The strands may have a length which is several times their width. The ratio of length to width may be as low as 3:1, but is preferably higher than 10:1. A practical average width of the strands is & inch to inch. The average thickness of the strands should be on the order of .005 to .020 inch. In any given batch of strands some variation from these ranges may be found in individual strands, but the average width and thickness should be in the range specified. Strands having an average-length shorter than /2 inch or longer than six inches should be avoided inasmuch as proper orientation of the strands becomes difficult. In any given batch of strands there may be some strands shorter than one-half inch or longer than six inches and this is not disadvantageous as long as they constitute such a minor proportion of all of the strands that the average length does not exceed the limitations stated. It is important that the fibers in the strands be approximately parallel to the surface of the strands. Waste veneer may be employed for conversion into strands by slicing the edges of the veneer, in which case the edges of the strands will be generally parallel to one another and to the fiber direction.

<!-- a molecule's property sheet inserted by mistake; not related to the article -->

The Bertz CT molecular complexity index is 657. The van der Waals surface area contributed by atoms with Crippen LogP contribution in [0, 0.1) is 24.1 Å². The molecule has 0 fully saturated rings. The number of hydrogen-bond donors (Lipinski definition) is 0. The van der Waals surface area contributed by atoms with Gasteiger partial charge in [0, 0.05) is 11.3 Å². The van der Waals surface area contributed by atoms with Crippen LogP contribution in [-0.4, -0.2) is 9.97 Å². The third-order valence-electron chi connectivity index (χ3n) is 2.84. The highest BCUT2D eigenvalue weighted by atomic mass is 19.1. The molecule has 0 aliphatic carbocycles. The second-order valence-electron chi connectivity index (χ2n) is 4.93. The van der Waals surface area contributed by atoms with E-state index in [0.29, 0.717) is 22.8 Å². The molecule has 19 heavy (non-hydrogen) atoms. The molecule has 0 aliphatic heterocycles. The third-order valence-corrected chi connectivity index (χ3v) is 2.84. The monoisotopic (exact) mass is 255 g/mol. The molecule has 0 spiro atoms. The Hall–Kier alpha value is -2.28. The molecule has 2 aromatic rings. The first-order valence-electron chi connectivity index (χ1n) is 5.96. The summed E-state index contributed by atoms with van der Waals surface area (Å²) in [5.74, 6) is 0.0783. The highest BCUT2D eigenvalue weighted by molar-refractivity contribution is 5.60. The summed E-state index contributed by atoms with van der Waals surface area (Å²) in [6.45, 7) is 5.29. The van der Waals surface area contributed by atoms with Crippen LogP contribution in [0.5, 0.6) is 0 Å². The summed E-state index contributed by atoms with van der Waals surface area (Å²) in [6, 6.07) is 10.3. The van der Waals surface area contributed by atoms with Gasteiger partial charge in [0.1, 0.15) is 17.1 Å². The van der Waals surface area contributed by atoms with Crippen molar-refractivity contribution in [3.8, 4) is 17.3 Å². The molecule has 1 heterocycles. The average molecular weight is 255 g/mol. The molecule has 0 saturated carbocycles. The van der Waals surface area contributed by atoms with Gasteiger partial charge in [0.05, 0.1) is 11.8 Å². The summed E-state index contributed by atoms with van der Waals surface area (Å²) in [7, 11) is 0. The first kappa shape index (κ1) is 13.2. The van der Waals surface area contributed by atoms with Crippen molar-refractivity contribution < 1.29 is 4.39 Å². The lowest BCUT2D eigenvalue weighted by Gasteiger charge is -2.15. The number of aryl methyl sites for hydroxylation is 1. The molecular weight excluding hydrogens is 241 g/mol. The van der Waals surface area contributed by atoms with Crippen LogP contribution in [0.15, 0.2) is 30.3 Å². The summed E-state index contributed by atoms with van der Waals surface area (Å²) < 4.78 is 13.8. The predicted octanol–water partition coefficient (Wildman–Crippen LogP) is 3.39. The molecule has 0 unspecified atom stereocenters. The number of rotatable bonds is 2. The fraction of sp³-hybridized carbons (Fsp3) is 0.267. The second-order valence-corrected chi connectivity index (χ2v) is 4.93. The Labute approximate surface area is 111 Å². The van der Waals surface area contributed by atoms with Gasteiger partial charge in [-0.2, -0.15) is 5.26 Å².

Considering the form of structural board illustrated in FIGURES l and 2, the exposed face of the panel or lamina appears at -1B in FIGURE 1. The panels may be of any desired-weight and length, commensuratewith the requirements of the building industry. Panels or laminae or boards of the present inventory may, as in the case of hardboard, be made up in sheets of standard length, width and thickness. 7